Sometimes you need ‘silence’ or a ‘stillness’ in yourself to allow yourself to observe (notice).
I think these ideas are important for everyone.
In the campus session for Module 2 we looked at Ethics. 2ers should be being the tasks linked to the Reader on Ethics (5a, 5b etc..) it is a good idea to get on with this. If you have a number of questions chose one so that you can use it to do the tasks. You might find that the tasks themselves help you think more deeply about the question. BUT do not get stuck finding the perfect question. This is an example of the activity giving you the learning experience (see above). We also talked about the idea that ethical dilemmas often manifest in controls, and power structures around the physical body. This is to do with individuals’ rights, recognising inequalities and ‘free will’. (This is to do with philosophical debate as the Reader mentions, look at Hobbes, and Kant I also find Foucault and Bourdieu interesting coming from an embodied perspective – as a dance artist for instance). Looking at your interests and questions through an ethical lens really helps you find a deeper understanding of what the questions mean to you and those around you.
We also had a campus session on Module 3 . (See Paula’s blog). We talked about effective writing, planning the remaining activities of your research so that you stay on task. Know when you want your first draft to be done by and if you want Advisor feedback when their cut off date to drafts to be sent. Each advisors deadline might be slightly different. We also talked about the artefacts.
We compared the role of artefacts with the role of the Critical Review. The Critical Review is a formal, structured, and traditional document. It shows the whole process. The Artefact is in a format is more in tune with your professional practice. Its likely to be some that is recognisable in your field of professional practice. Both the Artefact and the Critical Review respond to the Research Question. The Artefact is not an add-on to the critical review. The artefact should be the natural development of the inquiry. So for example if your question is about the singing your Artefact might involve a sound track. Also think about this: when you go to tell someone about this work who is in the field you want to work in they are not going to be that into reading the critical review (I would guess) but when you show them the artefact they would be interest and see how much work you must have done – and how well you understood the question because of the form of artefact. So it’s not just a documentation it is the embodiment of the knowledge.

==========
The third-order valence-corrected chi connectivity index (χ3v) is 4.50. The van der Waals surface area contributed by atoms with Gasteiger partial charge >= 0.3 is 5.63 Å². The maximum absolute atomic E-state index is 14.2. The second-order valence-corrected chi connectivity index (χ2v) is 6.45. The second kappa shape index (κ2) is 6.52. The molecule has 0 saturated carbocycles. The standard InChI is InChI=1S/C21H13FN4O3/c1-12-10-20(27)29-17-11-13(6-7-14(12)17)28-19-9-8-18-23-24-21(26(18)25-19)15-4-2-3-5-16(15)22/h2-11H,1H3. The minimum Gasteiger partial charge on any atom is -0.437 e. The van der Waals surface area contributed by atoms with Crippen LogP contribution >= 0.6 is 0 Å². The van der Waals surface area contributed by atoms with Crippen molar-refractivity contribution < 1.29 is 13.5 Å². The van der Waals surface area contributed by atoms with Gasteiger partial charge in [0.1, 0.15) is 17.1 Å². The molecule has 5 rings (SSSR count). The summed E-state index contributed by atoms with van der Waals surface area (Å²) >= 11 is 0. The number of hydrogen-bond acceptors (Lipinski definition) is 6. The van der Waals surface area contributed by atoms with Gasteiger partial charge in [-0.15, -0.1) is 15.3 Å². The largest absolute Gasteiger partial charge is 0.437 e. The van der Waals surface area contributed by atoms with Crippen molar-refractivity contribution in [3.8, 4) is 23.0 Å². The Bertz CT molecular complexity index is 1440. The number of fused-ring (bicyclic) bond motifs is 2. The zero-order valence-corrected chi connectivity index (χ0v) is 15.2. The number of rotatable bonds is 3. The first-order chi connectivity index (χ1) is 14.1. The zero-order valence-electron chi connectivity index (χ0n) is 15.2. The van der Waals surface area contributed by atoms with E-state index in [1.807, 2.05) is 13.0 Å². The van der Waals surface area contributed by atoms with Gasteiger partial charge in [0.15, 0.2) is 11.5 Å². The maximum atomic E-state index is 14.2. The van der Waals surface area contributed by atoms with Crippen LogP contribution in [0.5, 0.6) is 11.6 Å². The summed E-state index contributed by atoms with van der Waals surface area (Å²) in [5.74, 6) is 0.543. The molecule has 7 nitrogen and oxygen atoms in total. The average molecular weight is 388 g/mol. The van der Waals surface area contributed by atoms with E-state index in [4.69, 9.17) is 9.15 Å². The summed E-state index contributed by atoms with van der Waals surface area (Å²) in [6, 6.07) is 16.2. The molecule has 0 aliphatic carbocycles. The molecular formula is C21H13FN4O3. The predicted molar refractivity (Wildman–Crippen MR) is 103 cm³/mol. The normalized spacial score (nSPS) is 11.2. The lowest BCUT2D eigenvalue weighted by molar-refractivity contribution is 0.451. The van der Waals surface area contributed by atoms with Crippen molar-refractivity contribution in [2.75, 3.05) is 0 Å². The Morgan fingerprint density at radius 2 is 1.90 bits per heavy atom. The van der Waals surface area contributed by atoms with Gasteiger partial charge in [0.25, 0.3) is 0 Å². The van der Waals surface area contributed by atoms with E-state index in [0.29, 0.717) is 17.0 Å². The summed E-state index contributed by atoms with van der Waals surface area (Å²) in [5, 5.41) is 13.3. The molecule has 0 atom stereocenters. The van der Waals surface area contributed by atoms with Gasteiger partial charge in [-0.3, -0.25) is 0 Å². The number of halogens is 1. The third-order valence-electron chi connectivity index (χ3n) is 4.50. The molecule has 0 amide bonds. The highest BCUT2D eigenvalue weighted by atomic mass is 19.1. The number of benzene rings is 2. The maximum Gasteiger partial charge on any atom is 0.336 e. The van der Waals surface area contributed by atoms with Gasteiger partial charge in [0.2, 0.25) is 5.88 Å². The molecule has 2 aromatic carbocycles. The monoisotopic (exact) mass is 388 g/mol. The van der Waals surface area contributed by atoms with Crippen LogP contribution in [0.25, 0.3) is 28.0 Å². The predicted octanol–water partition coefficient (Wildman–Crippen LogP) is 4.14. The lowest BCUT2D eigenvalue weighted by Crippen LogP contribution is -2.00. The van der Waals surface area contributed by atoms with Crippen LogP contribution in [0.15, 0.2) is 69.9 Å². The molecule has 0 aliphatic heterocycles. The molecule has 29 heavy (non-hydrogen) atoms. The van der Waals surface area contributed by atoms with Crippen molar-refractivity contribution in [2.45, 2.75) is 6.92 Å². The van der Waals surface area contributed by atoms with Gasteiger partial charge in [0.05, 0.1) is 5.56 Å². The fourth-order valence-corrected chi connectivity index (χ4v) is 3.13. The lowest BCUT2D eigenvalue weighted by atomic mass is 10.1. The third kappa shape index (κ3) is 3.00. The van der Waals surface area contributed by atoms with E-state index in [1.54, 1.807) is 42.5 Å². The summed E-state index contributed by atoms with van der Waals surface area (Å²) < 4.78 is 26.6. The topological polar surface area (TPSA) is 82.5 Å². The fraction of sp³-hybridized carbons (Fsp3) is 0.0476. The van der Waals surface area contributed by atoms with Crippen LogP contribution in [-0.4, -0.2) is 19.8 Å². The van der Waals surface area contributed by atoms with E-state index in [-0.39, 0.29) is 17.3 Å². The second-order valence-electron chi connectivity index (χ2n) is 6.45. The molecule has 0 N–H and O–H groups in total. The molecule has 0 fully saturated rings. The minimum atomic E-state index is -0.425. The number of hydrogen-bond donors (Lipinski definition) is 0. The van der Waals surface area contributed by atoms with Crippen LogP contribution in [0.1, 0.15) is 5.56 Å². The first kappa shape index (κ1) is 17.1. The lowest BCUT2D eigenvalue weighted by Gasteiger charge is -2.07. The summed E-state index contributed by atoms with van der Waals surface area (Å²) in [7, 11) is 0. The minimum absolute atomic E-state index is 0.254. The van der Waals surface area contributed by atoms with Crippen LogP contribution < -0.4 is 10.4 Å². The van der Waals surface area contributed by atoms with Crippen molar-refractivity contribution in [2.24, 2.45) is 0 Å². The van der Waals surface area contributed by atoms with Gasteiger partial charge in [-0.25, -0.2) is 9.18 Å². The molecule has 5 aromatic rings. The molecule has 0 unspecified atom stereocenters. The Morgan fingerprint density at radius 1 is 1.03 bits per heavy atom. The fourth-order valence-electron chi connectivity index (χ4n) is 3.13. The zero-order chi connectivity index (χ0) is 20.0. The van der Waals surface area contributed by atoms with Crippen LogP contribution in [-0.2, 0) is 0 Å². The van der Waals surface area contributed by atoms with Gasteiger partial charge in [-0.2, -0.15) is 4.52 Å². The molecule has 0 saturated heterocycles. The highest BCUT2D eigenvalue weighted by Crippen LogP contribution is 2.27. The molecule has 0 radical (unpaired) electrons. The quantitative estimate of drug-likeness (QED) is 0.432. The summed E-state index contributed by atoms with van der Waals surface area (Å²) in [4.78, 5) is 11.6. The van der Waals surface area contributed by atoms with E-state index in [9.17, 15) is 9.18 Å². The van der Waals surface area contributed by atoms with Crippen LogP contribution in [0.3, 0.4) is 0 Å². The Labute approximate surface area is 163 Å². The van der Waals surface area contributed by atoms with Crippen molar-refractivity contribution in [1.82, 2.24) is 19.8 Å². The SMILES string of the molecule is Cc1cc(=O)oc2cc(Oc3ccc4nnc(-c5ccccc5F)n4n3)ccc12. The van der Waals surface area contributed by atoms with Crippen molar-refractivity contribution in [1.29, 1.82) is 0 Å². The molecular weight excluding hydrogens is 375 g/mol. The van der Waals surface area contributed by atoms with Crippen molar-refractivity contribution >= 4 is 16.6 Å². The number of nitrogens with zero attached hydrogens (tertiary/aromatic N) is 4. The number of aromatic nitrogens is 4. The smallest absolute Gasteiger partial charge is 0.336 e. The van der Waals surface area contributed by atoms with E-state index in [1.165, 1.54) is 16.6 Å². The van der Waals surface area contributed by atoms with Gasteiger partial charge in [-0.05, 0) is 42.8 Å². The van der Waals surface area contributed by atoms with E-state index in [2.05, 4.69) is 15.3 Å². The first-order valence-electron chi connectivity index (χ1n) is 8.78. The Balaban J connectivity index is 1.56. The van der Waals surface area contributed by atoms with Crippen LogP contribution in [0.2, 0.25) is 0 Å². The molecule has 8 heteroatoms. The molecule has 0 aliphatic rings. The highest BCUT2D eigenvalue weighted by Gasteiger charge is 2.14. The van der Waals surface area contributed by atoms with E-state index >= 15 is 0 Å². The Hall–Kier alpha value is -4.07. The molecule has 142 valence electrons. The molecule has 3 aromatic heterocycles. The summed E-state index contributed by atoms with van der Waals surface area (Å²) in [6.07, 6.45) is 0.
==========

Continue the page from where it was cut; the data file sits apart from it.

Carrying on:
I thought about three kinds of Artefact or three facets of an artefact.
The “Stones on the edge of the well’. If your inquiry has been talking about a kind of experience or embodied action and your critical review is about it then it would be nice to experience it!!. Like if you theorize about the sounds different ways of dropping stones down a well, it would be nice to have a well and some stones.
“The ‘X’ itself”. This the thing that you have said is needed itself. If you have written that you found that artists need a press-pack then the artefact could be the press-pack itself. Or if it was about what a show reel should look like the show reel itself…or dance or song etc…
Lastly, a “kind of documentation in the style of….” This is a something shows the points you have raised in the style of the field it comes from (the more familiar form or mirroring the forms of things from that area). For instance a big colourful (children’s book style) book that documents the main process and points of a creative project in a school- which is what I made and is used as an example in the reader. It was to be read by parents and they are more familiar with children’s books in the school that ‘reports’.
What do you all think – people that were there…people that were not there?